Tumbling stocks, credit and trade worries, and a falling yuan have battered the wealth of China's richest people this year, with 93 of those listed on last year's Forbes China Rich List dropping out of the ranks in the 2018 edition.
More than three-quarters of the ultra-rich on last year's list witnessed a decline in their net worth, according to Forbes, and of those who remained, 229 are now poorer than they were a year ago. Nearly a third saw a decline of 20 per cent or more in their wealth.
And while all 400 of the tycoons on last year's list were worth more than US$1 billion (S$1.4 billion), the cut-off dropped to US$840 million this year, with just 344 of the 400 on the list enjoying a fortune greater than US$1 billion.
E-commerce giant Alibaba's Jack Ma returned to the top of the list for the first time since 2014 with a net worth of US$34.6 billion, down US$4 billion compared to a year ago. He traded places with real estate firm Evergrande Group's Hui Ka Yan, whose net worth of US$30.8 billion - down 28 per cent from last year - saw him fall to the No. 3 spot. He was the biggest loser of the year in dollar value terms, losing US$11.7 billion.
Mr Ma Huateng of Internet firm Tencent held on to the No. 2 spot with a net worth of US$32.8 billion after a US$6.2 billion drop.
S.F. Holding's Wang Wei, who was No. 7 on the list, was the second-biggest loser on the list this year in dollar value terms. A 33 per cent plummet in his net worth, equivalent to US$7.4 billion, left him with just US$14.9 billion to console himself. Another notable casualty of tanking stock markets was e-commerce firm JD.com's founder Richard Liu, who saw his wealth shrink by 34 per cent. He occupied the No. 30 ranking on the list with a net worth of US$6.2 billion after the company lost half of its value from a peak in January. Since August, shares of the firm have fallen by a quarter.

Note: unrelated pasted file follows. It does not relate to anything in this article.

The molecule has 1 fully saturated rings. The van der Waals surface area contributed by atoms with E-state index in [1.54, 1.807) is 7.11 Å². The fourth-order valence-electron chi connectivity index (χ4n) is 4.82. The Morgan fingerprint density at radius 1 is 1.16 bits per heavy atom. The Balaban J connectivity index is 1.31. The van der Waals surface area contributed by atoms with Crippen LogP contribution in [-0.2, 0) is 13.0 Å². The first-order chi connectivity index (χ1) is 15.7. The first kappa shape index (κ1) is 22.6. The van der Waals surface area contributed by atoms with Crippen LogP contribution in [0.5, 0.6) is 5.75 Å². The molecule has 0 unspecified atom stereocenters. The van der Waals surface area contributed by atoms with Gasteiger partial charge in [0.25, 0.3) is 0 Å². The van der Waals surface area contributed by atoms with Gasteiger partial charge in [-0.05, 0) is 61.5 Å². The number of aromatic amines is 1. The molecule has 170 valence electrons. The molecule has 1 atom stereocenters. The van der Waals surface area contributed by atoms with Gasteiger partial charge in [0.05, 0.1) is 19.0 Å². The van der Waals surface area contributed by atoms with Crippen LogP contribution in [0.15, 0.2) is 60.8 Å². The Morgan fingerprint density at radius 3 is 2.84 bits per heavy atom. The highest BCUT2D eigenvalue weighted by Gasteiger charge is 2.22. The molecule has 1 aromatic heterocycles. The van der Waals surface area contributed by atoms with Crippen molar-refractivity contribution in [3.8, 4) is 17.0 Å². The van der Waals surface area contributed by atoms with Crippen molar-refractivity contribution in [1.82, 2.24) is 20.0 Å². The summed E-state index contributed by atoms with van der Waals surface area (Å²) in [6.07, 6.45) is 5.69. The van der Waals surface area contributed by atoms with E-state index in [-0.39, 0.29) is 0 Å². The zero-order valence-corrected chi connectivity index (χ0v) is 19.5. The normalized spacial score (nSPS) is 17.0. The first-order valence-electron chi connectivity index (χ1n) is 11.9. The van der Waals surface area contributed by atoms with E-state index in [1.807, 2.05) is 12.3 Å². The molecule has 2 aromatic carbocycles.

"The world has come to associate China with wealth creation, and it is startling to see the extent of wealth destruction this year," said Mr Russell Flannery, editor-in-chief of Forbes China.
"China's economy is more globalised than ever, and changes in the international landscape and business expectations had a big impact on the list."
Just 344 of the 400 listed on the Forbes China Rich List enjoyed a fortune greater than this amount (S$1.4 billion), compared with all 400 on last year's list.
Despite the weakness in some fortunes, there were a few bright spots on this year's list. Xiaomi chief executive officer Lei Jun was No. 11 on the list after his wealth surged from US$6.8 billion a year ago to US$11.9 billion after a July listing.
Meanwhile, the net worth of the tycoon ranked No. 37 on the list, Meituan Dianping's Wang Xing, climbed from US$4.05 billion to US$5.1 billion on the back of an initial public offering in Hong Kong last month for the group-buying and meal-ordering app.
There were 12 tech newcomers in Forbes China Rich List 2018, including e-commerce site Pinduoduo's Colin Huang (No. 12, US$11.25 billion) and Sichuan hotpot chain Haidilao's co-founders Zhang Yong (No. 19, US$7.7 billion) and Shi Yonghong (No. 66, US$3.65 billion).
Pharmaceutical and healthcare tycoons made a strong showing this year. Jiangsu Hengrui Medicine CEO Sun Piaoyang topped the group with a net worth of US$10.4 billion, which he shares with his wife. He was No. 15 on the list.
The manufacturing sector was the hardest hit, with the number of those listed involved in the sector dropping to 72 from 79 and their average net worth sliding to US$1.8 billion from US$2.1 billion a year ago.
The list of China's 400 richest was compiled using shareholding and financial information from the families and individuals, stock exchanges, analysts and China's regulatory agencies. Public fortunes were calculated based on stock prices and exchange rates as of Oct 12, 2018. Private firms were valued based on similar firms that are publicly traded.